Strong women from the past
How can learning about the Reformation make a difference? It’s useful to consider not only the impact of the Reformation on women’s lives but also the impact of women on the Reformation. Reflecting on these past leaders can help us draw information and inspiration for our lives today. (See page 14.)
We can’t pretend that Luther shared our views about the equality of men and women. His writings show some ambivalence. In his commentaries on Genesis, for example, Luther sometimes describes the subordination of women to men as part of God’s created order. At other times he identifies subordination as the result of sin.
Nevertheless, for his time Luther was remarkably progressive. While he married for practical reasons, he came to love and respect his wife, Katharina, very much. Also known as Katie, she was one of the nuns Luther had helped escape from their convent after they wrote to him asking for assistance.
Scholars today describe Katie not just as a housewife but as the manager of a midsized business. To feed a household consisting of family, student boarders and frequent guests, she purchased land, raised crops and livestock, made beer and wine, and handled all the household finances.
The seminar participants are inspired by Katie’s strength and accomplishments, but they don’t see her as unique. Julinda Sipayung, a pastor from Indonesia, said, “This is just like the women in our country. When the men don’t make enough money to provide for the family, the women go out to work too.”
Darwita Purba, a pastor from India, agreed, as do participants from Tanzania and Gambia. Despite traditional beliefs that women belong in the home rather than the workplace, these women’s experiences confirm the reality that, in practice, the line between domestic and economic responsibilities is often blurred.
Katie was such a good provider that Luther chose to leave everything to her in his will, a move that was unheard of at a time when it was assumed that a widow needed a guardian to act on her behalf. While the authorities, including Luther’s friends, refused to honor his wishes, Luther’s desire to make his wife his heir is remarkable.
We can also take inspiration from Katharina Schütz Zell, another 16th-century woman. Even as a child she believed a woman could live a holy Christian life without joining a convent. At first Katharina opted to live as a single woman in her family home. Later she chose to marry her pastor, Matthias Zell, who was one of the first preachers of reform in Strasbourg, a city on the border between Germany and France.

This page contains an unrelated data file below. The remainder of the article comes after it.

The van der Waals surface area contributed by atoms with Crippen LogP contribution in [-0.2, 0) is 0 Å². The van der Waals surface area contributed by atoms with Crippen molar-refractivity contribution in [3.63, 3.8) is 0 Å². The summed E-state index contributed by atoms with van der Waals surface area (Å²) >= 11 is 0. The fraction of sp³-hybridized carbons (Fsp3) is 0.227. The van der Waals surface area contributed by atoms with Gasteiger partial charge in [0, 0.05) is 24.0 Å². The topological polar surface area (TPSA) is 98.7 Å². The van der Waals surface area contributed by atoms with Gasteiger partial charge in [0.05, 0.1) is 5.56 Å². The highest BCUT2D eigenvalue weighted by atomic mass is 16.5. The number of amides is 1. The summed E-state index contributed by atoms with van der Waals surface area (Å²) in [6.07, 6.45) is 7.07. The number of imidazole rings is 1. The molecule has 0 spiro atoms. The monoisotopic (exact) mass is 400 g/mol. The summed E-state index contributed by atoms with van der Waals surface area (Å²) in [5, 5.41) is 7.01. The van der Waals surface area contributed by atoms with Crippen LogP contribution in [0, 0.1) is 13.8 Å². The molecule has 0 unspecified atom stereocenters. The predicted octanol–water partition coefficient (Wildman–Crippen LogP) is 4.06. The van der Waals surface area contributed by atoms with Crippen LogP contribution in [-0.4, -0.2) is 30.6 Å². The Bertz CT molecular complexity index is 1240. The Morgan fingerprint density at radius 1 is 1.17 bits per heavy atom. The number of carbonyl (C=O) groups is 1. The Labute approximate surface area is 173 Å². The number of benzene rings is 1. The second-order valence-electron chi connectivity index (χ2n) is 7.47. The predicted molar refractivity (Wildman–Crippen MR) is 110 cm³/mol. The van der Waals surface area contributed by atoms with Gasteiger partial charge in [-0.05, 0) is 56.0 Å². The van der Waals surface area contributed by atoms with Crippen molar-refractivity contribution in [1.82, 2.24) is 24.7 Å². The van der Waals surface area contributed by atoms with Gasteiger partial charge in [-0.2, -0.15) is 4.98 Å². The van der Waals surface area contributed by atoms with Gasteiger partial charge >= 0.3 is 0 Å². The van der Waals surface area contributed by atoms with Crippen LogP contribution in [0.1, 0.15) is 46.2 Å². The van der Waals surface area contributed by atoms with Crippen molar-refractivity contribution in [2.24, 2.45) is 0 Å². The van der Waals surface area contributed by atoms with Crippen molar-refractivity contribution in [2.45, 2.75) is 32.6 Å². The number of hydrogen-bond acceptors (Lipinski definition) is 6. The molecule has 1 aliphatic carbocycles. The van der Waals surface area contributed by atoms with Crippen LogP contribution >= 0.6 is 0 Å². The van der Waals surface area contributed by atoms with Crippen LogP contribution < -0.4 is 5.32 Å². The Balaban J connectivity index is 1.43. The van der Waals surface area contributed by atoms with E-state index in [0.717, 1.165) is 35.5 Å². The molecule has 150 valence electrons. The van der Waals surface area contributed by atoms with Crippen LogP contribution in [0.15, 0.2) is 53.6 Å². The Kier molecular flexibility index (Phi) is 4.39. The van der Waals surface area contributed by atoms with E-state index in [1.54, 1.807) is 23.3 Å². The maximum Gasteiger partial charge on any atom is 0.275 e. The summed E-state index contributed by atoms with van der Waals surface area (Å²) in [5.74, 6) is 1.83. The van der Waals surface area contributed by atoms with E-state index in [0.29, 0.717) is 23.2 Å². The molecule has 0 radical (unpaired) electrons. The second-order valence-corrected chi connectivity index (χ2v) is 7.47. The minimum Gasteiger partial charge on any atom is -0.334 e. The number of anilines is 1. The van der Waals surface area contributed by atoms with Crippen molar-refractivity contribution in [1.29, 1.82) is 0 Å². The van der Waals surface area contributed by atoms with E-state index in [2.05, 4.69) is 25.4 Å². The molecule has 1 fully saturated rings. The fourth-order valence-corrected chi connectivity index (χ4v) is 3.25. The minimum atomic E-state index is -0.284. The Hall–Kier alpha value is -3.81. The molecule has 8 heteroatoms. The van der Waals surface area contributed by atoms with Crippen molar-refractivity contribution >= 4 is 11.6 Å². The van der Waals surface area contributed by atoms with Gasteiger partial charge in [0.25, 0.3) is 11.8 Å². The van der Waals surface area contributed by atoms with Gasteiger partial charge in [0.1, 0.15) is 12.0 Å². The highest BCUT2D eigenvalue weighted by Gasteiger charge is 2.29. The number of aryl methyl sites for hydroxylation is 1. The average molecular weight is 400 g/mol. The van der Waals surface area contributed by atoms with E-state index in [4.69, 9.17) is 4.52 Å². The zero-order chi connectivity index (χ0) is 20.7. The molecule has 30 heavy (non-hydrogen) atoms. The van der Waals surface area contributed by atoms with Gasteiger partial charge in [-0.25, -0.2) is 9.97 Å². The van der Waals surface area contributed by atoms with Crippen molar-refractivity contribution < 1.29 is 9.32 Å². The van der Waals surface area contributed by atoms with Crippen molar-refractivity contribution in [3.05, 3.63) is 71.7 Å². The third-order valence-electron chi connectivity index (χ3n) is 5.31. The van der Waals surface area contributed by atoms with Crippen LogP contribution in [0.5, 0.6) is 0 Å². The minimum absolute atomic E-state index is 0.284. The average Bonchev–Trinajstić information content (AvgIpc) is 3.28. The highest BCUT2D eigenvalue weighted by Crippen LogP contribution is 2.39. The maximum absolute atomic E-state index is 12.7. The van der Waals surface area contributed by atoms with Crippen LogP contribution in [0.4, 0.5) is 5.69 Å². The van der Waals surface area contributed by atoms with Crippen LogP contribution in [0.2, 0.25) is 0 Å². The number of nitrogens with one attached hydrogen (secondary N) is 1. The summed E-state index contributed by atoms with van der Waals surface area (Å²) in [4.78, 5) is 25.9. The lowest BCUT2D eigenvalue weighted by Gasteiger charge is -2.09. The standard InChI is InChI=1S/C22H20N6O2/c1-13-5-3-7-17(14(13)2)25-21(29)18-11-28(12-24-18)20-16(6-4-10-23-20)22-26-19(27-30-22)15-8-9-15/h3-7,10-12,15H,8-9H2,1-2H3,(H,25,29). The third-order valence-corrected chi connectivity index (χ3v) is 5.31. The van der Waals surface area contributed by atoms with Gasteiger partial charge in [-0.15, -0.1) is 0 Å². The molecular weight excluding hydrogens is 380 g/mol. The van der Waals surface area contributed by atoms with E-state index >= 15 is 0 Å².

But Schütz Zell wasn’t the typical pastor’s wife since much of her ministry took place outside the home. She was incredibly active in social ministry: visiting the sick and imprisoned and arranging for housing and support for hundreds of refugees. For her this wasn’t just a personal expression of her faith but a public ministry of the church. Although a laywoman, her husband referred to her as his assistant minister.
Schütz Zell also wrote extensively, even corresponding with Luther. One of her earliest published writings was a defense of the marriage of pastors. Zell’s marriage at a time when priests were required to remain celibate had prompted gossip and threatened to undermine the credibility of his preaching. Schütz Zell insisted that she wasn’t writing as a wife in defense of her husband but as a Christian in defense of another Christian. All Christians, including women, had the responsibility to stand up for the truth and defend their neighbors from slander. Keeping silence in the face of injustice, she wrote, wasn’t acceptable.
By today’s standards, Schütz Zell’s theology is classified as Reformed rather than Lutheran, but she resisted such labels. To her mind, all Protestants were working together for reform. A shared commitment to the gospel and the authority of the Scriptures was more important to her than doctrinal differences. She even preached at the funeral of two women whom no Christian pastor in Strasbourg would bury because they supported believers’ baptism rather than infant baptism.
Fast forward to 2011, when the magazine of the Women of the ELCA changed its name from Lutheran Woman Today to Gather. Why? The organization’s leadership learned that other Christian women were also reading and benefiting from the magazine, especially those in churches that are full communion partners of the ELCA and don’t have women’s magazines of their own. Gather, together with its tagline “For faith and action,” would have pleased Schütz Zell.